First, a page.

BEIJING, July 9 (UPI) -- China's inflation rose to 2.7 percent year-on-year in June from 2.1 percent in May, the National Bureau of Statistics reported Monday.
The increase was blamed largely on higher food prices.
However, the increase in the consumer price index, the main gauge of inflation, was below the government's target of 3.5 percent for the whole year, China's Global Times reported.
Food prices in June jumped 4.9 percent month on month.
The Wall Street Journal said while the 2.7 percent rate in June topped economists' estimate of 2.5 percent, it still is moderate enough to let policymakers introduce measures to stimulate growth.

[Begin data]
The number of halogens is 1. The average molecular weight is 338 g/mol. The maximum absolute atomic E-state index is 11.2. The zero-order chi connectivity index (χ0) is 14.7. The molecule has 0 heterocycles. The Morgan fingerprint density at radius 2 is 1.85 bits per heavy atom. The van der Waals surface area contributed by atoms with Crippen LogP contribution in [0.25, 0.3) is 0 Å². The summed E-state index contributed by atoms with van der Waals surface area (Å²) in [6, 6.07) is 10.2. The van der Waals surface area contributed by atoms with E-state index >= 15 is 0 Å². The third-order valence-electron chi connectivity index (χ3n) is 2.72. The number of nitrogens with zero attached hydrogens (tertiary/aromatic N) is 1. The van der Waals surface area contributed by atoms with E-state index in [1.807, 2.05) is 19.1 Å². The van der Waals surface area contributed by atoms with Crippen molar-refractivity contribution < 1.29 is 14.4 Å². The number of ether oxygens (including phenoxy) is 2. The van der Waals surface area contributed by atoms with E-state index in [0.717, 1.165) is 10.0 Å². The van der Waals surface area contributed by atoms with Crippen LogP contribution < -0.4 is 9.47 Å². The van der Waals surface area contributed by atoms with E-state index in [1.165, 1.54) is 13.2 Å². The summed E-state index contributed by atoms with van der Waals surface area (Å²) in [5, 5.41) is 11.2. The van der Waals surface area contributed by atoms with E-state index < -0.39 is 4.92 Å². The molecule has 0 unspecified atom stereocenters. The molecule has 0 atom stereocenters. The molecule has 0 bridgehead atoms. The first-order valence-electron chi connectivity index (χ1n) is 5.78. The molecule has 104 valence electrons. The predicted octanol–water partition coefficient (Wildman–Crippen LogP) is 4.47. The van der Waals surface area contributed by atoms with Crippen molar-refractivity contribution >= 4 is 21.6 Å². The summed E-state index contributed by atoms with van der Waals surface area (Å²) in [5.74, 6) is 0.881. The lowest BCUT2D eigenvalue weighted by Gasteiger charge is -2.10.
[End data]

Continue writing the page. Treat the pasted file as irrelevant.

"Inflation isn't the major matter in China – the balance of risk is on economic growth," economist Tim Condon at ING told the Journal. He, however, said the latest numbers may not produce a policy change if economic growth maintains its current trend.
The report said some economists said consumer inflation may go up in the coming months but would still be at tolerable levels.
China's wholesale inflation as shown by the producer price index fell 2.7 percent year-on-year in June, compared with a decline of 2.9 percent in May.